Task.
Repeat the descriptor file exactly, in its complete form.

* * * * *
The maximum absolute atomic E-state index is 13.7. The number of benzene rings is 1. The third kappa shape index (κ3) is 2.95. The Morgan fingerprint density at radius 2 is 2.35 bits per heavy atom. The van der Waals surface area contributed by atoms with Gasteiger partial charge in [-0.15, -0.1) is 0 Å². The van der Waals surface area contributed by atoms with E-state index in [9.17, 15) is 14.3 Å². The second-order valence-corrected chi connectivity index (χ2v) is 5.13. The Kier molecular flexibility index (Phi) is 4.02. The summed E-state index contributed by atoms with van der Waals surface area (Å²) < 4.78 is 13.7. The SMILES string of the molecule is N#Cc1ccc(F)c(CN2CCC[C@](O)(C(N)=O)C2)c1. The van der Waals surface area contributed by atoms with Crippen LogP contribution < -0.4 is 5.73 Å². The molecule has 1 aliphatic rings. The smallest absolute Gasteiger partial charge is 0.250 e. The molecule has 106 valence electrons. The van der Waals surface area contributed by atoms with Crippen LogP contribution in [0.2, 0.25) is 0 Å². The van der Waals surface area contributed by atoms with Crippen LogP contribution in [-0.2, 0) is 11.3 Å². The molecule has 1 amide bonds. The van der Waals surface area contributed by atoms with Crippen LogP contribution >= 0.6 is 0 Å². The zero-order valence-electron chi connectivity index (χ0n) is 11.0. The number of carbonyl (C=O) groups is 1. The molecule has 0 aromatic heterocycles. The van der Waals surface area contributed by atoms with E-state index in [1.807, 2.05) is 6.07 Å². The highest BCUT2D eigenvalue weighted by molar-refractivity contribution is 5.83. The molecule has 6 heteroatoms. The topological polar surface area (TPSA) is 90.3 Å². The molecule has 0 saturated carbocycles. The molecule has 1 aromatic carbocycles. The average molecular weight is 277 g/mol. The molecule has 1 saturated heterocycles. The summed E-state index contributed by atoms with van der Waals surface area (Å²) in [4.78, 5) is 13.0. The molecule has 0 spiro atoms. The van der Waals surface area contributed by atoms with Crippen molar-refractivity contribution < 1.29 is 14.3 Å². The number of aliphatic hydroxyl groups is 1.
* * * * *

The maximum absolute atomic E-state index is 13.7. The number of benzene rings is 1. The third kappa shape index (κ3) is 2.95. The Morgan fingerprint density at radius 2 is 2.35 bits per heavy atom. The van der Waals surface area contributed by atoms with Gasteiger partial charge in [-0.15, -0.1) is 0 Å². The van der Waals surface area contributed by atoms with E-state index in [9.17, 15) is 14.3 Å². The second-order valence-corrected chi connectivity index (χ2v) is 5.13. The Kier molecular flexibility index (Phi) is 4.02. The summed E-state index contributed by atoms with van der Waals surface area (Å²) < 4.78 is 13.7. The SMILES string of the molecule is N#Cc1ccc(F)c(CN2CCC[C@](O)(C(N)=O)C2)c1. The van der Waals surface area contributed by atoms with Crippen LogP contribution < -0.4 is 5.73 Å². The molecule has 1 aliphatic rings. The smallest absolute Gasteiger partial charge is 0.250 e. The molecule has 106 valence electrons. The van der Waals surface area contributed by atoms with Crippen LogP contribution in [0.2, 0.25) is 0 Å². The van der Waals surface area contributed by atoms with Crippen LogP contribution in [-0.2, 0) is 11.3 Å². The molecule has 1 amide bonds. The van der Waals surface area contributed by atoms with Crippen LogP contribution >= 0.6 is 0 Å². The zero-order valence-electron chi connectivity index (χ0n) is 11.0. The number of carbonyl (C=O) groups is 1. The molecule has 0 aromatic heterocycles. The van der Waals surface area contributed by atoms with E-state index in [1.807, 2.05) is 6.07 Å². The highest BCUT2D eigenvalue weighted by molar-refractivity contribution is 5.83. The molecule has 6 heteroatoms. The topological polar surface area (TPSA) is 90.3 Å². The molecule has 0 saturated carbocycles. The molecule has 1 aromatic carbocycles. The average molecular weight is 277 g/mol. The molecule has 1 saturated heterocycles. The summed E-state index contributed by atoms with van der Waals surface area (Å²) in [4.78, 5) is 13.0. The molecule has 0 spiro atoms. The van der Waals surface area contributed by atoms with Crippen molar-refractivity contribution < 1.29 is 14.3 Å². The number of aliphatic hydroxyl groups is 1.